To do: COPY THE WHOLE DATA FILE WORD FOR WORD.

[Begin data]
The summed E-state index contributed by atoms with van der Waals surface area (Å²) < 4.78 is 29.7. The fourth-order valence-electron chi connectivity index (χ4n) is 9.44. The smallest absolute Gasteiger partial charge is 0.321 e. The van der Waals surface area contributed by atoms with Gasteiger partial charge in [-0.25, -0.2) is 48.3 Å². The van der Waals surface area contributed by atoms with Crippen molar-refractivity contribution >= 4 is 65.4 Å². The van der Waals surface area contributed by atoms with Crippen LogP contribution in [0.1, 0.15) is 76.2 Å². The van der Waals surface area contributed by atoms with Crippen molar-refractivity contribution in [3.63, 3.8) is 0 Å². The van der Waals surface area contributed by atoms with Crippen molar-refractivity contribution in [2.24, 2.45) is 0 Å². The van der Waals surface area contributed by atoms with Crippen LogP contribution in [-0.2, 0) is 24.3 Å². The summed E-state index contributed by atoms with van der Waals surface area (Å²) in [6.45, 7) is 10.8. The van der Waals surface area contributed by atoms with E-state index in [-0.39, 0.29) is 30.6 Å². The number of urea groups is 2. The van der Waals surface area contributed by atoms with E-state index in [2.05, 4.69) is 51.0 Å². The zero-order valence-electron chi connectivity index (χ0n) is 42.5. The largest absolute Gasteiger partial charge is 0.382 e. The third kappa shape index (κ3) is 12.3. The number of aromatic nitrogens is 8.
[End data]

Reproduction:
The summed E-state index contributed by atoms with van der Waals surface area (Å²) < 4.78 is 29.7. The fourth-order valence-electron chi connectivity index (χ4n) is 9.44. The smallest absolute Gasteiger partial charge is 0.321 e. The van der Waals surface area contributed by atoms with Gasteiger partial charge in [-0.25, -0.2) is 48.3 Å². The van der Waals surface area contributed by atoms with Crippen molar-refractivity contribution >= 4 is 65.4 Å². The van der Waals surface area contributed by atoms with Crippen LogP contribution in [0.1, 0.15) is 76.2 Å². The van der Waals surface area contributed by atoms with Crippen molar-refractivity contribution in [3.63, 3.8) is 0 Å². The van der Waals surface area contributed by atoms with Crippen molar-refractivity contribution in [2.24, 2.45) is 0 Å². The van der Waals surface area contributed by atoms with Crippen LogP contribution in [-0.2, 0) is 24.3 Å². The summed E-state index contributed by atoms with van der Waals surface area (Å²) in [6.45, 7) is 10.8. The van der Waals surface area contributed by atoms with E-state index in [-0.39, 0.29) is 30.6 Å². The number of urea groups is 2. The van der Waals surface area contributed by atoms with E-state index in [2.05, 4.69) is 51.0 Å². The zero-order valence-electron chi connectivity index (χ0n) is 42.5. The largest absolute Gasteiger partial charge is 0.382 e. The third kappa shape index (κ3) is 12.3. The number of aromatic nitrogens is 8.